Former pupils of one of the country’s leading independent schools are dipping into their pockets so less affluent Midlands children can benefit from the same prized education.
Half a dozen people who themselves benefited from a free schooling at the fee-paying King Edward’s School in Edgbaston, Birmingham, are now putting something back in the form of scholarships.
One old boy, has invested several millions of pounds into the future of seven pupils currently being funded at the secondary school. And another old Edwardian, now based in America, is funding two boys at King Edward’s School where annual fees cost around £9,000.
The scholarships are a welcome addition to the school’s Assisted Places scheme, which was funded last year by a £1million donation from the King Edward’s Foundation.
Nearly a hundred pupils currently receive financial assistance with their fees, ranging from 100 per cent if their family’s income is below £19,000 a year right up to £70,000 plus.
Chief Master John Claughton said: “This has always been a school of national excellence – one of the top five or six in the country both for A-level and GCSE – but we are also trying to pursue this accessibility so anyone with a bright child can still send them here. There is no doubt that the economic situation will impact on people’s ability to pay fees, but assisted places remains our number one priority and we are doing all we can to lessen that impact.”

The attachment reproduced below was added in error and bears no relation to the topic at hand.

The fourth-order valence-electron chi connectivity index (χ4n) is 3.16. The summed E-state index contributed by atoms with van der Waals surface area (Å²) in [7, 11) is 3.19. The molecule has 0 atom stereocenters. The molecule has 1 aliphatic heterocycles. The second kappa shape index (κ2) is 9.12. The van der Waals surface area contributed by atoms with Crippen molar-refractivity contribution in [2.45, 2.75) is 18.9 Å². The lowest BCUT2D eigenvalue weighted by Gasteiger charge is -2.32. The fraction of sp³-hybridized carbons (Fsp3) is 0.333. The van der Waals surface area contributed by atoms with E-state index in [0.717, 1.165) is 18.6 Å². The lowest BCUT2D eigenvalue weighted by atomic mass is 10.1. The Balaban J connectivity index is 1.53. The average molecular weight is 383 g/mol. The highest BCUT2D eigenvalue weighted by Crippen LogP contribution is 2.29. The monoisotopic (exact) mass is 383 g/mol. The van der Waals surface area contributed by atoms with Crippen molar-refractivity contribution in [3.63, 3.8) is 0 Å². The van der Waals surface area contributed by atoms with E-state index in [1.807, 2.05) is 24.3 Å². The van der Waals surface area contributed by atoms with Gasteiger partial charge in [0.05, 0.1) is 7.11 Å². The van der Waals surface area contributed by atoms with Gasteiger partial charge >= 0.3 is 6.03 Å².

Twenty King Edward’s pupils have just been offered places at Oxford or Cambridge University, with 14 of them having received some help with their fees either through a scholarship or the Assisted Places scheme. They include head boy Ismail Akram, who will be reading engineering at Cambridge. Four of the Oxbridge offers went to boys on free places.
Mr Claughton added: “More than ten per cent of our boys are here for free and another 30 per cent get some kind of financial support.
“We have half a dozen old boys who were all here for free under the government’s direct grant scheme, one of whom is funding seven boys here at the moment.
“They are giving these pupils the sort of chance that they enjoyed. Our priority is to keep that accessibility going.”